Why women live longer than men?

Everywhere in the world women live longer than men — but this was not always the case. The available data from rich countries shows that women didn’t live longer than men in the 19th century. What is the reason women live longer than men? And how has this advantage gotten larger in the past? The evidence is limited and we’re left with only limited answers. We are aware that behavioral, biological and environmental factors all contribute to the fact that women live longer than men; however, we do not know how strong the relative contribution to each of these variables is.

We are aware that women live longer than males, regardless of weight. But, this is not due to the fact that certain non-biological factors have changed. The factors changing are numerous. Some are well known and relatively straightforward, like the fact that men smoke more often. There are others that are more intricate. For example, there is evidence that in rich countries the female advantage increased in part because infectious diseases used to affect women disproportionately a century ago, so advances in medicine that reduced the long-term health burden from infectious diseases, especially for survivors, ended up raising women’s longevity disproportionately.

Everywhere in the world women tend to live longer than men
The first chart below shows life expectancy at birth for men and women. We can see that all countries are above the diagonal line of parity — this means in all countries that a baby girl can be expected to live for longer than a newborn boy.1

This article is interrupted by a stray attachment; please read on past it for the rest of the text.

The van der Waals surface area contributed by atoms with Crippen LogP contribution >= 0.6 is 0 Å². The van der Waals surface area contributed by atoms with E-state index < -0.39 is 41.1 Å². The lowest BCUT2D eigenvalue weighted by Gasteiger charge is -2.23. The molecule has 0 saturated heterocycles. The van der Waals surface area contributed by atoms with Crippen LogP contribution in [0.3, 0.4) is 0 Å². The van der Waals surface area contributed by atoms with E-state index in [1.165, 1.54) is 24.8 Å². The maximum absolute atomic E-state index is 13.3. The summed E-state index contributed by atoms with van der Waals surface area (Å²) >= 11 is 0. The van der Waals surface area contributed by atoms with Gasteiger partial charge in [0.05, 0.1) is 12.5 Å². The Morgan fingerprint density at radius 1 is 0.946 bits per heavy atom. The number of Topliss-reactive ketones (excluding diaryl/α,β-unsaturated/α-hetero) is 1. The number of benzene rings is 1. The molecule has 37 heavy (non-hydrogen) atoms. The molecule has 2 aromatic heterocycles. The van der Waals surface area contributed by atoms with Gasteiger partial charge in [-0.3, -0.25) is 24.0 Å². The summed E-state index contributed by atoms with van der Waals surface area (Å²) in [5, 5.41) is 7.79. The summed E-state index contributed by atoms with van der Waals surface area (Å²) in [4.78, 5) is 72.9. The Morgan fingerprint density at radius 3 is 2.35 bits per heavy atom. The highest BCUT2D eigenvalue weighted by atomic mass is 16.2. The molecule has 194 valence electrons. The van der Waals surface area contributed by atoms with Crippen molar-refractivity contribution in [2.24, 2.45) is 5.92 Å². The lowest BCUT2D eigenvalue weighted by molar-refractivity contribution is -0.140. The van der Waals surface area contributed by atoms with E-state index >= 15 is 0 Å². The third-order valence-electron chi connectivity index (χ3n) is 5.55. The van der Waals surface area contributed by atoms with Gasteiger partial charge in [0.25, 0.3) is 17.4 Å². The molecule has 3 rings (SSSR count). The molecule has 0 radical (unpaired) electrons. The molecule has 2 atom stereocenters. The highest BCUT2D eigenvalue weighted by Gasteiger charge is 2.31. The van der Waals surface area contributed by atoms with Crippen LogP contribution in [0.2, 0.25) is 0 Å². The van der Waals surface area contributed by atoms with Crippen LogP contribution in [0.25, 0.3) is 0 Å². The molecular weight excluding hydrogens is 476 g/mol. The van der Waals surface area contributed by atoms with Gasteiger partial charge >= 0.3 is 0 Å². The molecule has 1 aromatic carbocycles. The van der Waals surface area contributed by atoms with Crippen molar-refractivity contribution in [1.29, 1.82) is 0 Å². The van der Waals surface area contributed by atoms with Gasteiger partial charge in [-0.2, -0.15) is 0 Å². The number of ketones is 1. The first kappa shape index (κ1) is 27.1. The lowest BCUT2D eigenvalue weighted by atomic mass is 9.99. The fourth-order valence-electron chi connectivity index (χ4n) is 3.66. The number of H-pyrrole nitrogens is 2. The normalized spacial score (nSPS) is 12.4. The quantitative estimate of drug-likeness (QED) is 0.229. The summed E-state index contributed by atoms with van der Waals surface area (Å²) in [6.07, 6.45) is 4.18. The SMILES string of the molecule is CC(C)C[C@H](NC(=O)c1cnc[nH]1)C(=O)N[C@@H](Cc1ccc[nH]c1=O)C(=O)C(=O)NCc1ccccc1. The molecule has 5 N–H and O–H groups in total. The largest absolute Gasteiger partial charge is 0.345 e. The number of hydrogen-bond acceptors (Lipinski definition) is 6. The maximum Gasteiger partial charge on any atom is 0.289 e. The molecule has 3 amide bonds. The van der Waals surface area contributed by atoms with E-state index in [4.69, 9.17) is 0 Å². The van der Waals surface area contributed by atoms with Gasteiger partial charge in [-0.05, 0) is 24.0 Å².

This chart illustrates that, even though women enjoy an advantage across all countries, differences between countries can be significant. In Russia women have an average of 10 years more than men. In Bhutan the gap is less than half one year.

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In the richer countries, the advantage of women in longevity was previously smaller.
Let’s see how the female longevity advantage has changed over time. The next chart compares the male and female lifespans at birth in the US from 1790 to 2014. Two specific points stand out.

First, there is an upward trend. Men and Forthebestdeal.com/__media__/js/netsoltrademark.php?d=glorynote.com%2F%25d9%2588%25d8%25b5%25d9%2581%25d8%25a7%25d8%25aa-%25d8%25b7%25d8%25a8%25d8%25ae%2F women in the US are living much, much longer than they did a century ago. This is in line with historical increases in life expectancy everywhere in the world.

The gap is increasing: While the female advantage in life expectancy was once tiny, it has increased substantially over time.

When you click on the option «Change country by country’ in the chart, you can check that these two points apply to the other countries having available information: Sweden, France and the UK.